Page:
MICA Board member highlights the First Lady's trip to Africa for BET
Posted 11.01.11 by MICA Communications
- President's Office
MICA trustee James F. Blue III is no stranger to high-stakes broadcast reporting and film production. He has reported from Afghanistan, Kosovo, Russia, China, Pakistan, South Africa, Iran, the Persian Gulf, Latin America, and Europe. He worked with Bryant Gumbel in Zimbabwe, Ted Koppel in London, and led a news team into southern Iraq as US forces advanced. Over his 14 years as a producer for ABC News, NBC News, and the Discovery Channel, he has won eight Emmy Awards, two George Foster Peabody Awards, and numerous other accolades. However, even he was surprised when he was approached to produce a Black Entertainment Television (BET) special on First Lady Michelle Obama’s recent trip to Africa and to help transform the cable station’s programming brand.
Blue is founder and executive producer of Public Affairs Media Group, Inc. and was asked by BET to also produce a documentary on the Martin Luther King, Jr. memorial unveiling. He sat down with Juxtapositions in his home to reflect on his filmmaking, his unique access to Mrs. Obama, and the possibilities for BET.
Tell us about your opportunity to highlight the first lady’s trip to Africa.
BET has recognized that there is an under-served market, particularly in the black community, that really wants quality original programming. This summer they called me up and said they had the opportunity to do a project with a celebrity in South Africa. They wouldn’t tell me who it was. A few days later, they called me up and said it would be Michelle Obama. I said, “Great. Let’s do it.” We went in late June and spent a week with the first lady and her family and went on this mission to Africa, as Mrs. Obama called it, and it was amazing.
What was she doing in Africa?
It really was a working trip. She was highlighting the things that were important to her and her agenda—youth empowerment, women’s empowerment, and healthy living. So she did visits to child care centers, universities, and AIDS clinics, where she could shine a light and inspire people to do better. She thinks that—and I think it’s accurate—people can identify with her in a way that perhaps they haven’t been able to identify with former first ladies. So there is an authenticity to what she is saying: “You can do it. You can do anything.”
What was the reaction to her visit?
It was pretty overwhelming. People were inspired, and as they say in the story, they’ve never seen an American first lady who looked like them. I’m pretty jaded. I’m a journalist; I’ve been doing this for over 20 years. But it is pretty amazing that we have a first family in the White House who could easily be my contemporaries. We know people in common. So it is amazing that we have gotten to the point where we have a black first family.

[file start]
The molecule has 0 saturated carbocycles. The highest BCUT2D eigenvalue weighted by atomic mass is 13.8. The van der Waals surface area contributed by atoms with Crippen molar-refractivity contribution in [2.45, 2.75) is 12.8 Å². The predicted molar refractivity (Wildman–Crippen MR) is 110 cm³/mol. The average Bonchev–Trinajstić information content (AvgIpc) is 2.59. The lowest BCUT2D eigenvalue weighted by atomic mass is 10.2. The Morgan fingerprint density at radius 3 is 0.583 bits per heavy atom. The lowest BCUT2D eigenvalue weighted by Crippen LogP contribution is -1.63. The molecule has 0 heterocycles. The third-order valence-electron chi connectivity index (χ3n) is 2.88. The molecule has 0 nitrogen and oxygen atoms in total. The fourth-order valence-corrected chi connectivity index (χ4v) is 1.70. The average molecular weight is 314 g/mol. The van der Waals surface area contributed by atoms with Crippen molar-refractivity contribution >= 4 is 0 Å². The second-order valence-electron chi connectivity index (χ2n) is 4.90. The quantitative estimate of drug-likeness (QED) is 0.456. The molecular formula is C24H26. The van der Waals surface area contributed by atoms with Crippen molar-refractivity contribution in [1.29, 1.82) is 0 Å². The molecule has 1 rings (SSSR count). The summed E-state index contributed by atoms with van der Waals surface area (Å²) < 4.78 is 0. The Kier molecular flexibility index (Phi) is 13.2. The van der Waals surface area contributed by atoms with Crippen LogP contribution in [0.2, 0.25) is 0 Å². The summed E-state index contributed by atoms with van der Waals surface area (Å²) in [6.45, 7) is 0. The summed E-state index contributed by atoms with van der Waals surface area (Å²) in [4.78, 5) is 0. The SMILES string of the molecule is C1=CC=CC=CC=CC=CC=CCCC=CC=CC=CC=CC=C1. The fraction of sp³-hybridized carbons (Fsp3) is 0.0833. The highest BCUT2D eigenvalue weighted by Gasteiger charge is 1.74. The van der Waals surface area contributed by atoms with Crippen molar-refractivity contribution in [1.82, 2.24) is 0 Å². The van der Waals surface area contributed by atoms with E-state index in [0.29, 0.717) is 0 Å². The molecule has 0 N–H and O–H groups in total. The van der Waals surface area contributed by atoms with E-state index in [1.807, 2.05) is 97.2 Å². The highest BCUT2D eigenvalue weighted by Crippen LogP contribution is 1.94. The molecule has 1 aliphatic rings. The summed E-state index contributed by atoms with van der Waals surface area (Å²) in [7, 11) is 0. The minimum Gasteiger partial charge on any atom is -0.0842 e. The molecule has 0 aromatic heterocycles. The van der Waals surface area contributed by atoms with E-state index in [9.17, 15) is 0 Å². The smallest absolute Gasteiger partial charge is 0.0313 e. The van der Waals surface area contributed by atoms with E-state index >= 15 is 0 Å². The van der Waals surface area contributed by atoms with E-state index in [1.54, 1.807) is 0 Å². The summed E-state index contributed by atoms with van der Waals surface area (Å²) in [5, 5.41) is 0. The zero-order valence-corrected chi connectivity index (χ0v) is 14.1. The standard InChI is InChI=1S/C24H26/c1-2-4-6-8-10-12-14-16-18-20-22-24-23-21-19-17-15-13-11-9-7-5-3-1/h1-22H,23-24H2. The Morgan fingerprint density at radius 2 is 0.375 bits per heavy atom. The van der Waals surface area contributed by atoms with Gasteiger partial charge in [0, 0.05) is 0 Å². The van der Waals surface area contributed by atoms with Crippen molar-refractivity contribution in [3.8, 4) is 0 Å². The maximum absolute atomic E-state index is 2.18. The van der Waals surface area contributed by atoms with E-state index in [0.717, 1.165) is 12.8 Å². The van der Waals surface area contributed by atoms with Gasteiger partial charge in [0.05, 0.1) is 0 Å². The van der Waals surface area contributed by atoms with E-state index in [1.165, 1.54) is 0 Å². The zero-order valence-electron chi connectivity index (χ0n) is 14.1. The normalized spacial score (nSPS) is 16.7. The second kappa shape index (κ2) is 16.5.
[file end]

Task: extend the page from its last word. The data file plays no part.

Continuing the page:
You’ve seen other interviews with the first lady before so what kind of special insight did you want to bring out?
This is my first time working for a majority black network. I worked at ABC; I worked at NBC; and I worked at the Discovery Channel. It’s a much more general audience. So I think one of the reasons the Obamas asked BET to go is because they really wanted to show the BET audience, mostly urban and black, the possibilities of life. Mrs. Obama makes a point in the segment that middle-class black people when she was growing up didn’t just go get a passport and go overseas. But she wants people to recognize that those are the things that are possible for all of us, black, white, red, or whatever— and how connected we all are. She gave a speech in one of the old Soweto churches, and she really spoke quite movingly about how were it not for the struggles of all the people that have come before us—King, Mandela, and others—she would not be standing there as first lady of the United States.
And that was pretty powerful.
You had behind-the-scenes access. What did you learn from her that you wanted to incorporate in your storytelling?
I was really taken with her personal warmth. I think she is probably the engine of that family.
The president seems to have an even keel, and I think she’s the one that provides the spark. I came away impressed. It’s really rare when I come away really impressed. She’s trying to do something with her platform. During our visit, she told a young woman she believed in her. And for this woman in Botswana, that was the first time anyone had ever said that to her.
Image captions (top to bottom): James F. Blue III (pictured on left) with First Lady Michelle Obama (Photo by Fletcher Johnson); Part of a Film Still from James F. Blue III's documentary Michelle Obama on a Mission: Impact Africa